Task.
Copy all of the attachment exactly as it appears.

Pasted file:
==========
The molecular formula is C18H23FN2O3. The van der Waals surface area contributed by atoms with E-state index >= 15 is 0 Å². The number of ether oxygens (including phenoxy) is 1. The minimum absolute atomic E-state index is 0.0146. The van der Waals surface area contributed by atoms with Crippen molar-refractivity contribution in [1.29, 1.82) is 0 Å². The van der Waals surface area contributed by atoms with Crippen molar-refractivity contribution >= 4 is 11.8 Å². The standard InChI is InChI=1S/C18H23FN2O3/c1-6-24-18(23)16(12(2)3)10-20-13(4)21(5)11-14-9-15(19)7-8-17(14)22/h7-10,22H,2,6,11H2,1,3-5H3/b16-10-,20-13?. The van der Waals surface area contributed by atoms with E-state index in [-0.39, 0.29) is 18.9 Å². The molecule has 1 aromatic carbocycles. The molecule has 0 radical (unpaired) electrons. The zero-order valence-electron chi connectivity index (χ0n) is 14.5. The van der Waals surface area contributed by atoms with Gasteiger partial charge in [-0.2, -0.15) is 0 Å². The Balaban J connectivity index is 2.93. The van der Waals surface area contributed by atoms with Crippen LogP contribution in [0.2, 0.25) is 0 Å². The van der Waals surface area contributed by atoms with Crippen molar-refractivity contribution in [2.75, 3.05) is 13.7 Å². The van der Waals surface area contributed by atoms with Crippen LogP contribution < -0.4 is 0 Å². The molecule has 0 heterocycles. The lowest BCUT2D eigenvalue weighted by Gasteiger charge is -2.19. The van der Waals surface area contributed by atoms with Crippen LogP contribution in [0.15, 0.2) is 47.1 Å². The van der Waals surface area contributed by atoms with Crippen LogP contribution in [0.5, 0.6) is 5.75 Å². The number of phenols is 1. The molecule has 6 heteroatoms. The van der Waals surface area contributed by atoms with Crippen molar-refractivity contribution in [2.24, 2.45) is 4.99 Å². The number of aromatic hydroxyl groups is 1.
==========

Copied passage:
The molecular formula is C18H23FN2O3. The van der Waals surface area contributed by atoms with E-state index >= 15 is 0 Å². The number of ether oxygens (including phenoxy) is 1. The minimum absolute atomic E-state index is 0.0146. The van der Waals surface area contributed by atoms with Crippen molar-refractivity contribution in [1.29, 1.82) is 0 Å². The van der Waals surface area contributed by atoms with Crippen molar-refractivity contribution >= 4 is 11.8 Å². The standard InChI is InChI=1S/C18H23FN2O3/c1-6-24-18(23)16(12(2)3)10-20-13(4)21(5)11-14-9-15(19)7-8-17(14)22/h7-10,22H,2,6,11H2,1,3-5H3/b16-10-,20-13?. The van der Waals surface area contributed by atoms with E-state index in [-0.39, 0.29) is 18.9 Å². The molecule has 1 aromatic carbocycles. The molecule has 0 radical (unpaired) electrons. The zero-order valence-electron chi connectivity index (χ0n) is 14.5. The van der Waals surface area contributed by atoms with Gasteiger partial charge in [-0.2, -0.15) is 0 Å². The Balaban J connectivity index is 2.93. The van der Waals surface area contributed by atoms with Crippen LogP contribution in [0.2, 0.25) is 0 Å². The van der Waals surface area contributed by atoms with Crippen molar-refractivity contribution in [2.75, 3.05) is 13.7 Å². The van der Waals surface area contributed by atoms with Crippen LogP contribution < -0.4 is 0 Å². The molecule has 0 heterocycles. The lowest BCUT2D eigenvalue weighted by Gasteiger charge is -2.19. The van der Waals surface area contributed by atoms with Crippen LogP contribution in [0.15, 0.2) is 47.1 Å². The van der Waals surface area contributed by atoms with Crippen LogP contribution in [0.5, 0.6) is 5.75 Å². The number of phenols is 1. The molecule has 6 heteroatoms. The van der Waals surface area contributed by atoms with Crippen molar-refractivity contribution in [2.24, 2.45) is 4.99 Å². The number of aromatic hydroxyl groups is 1.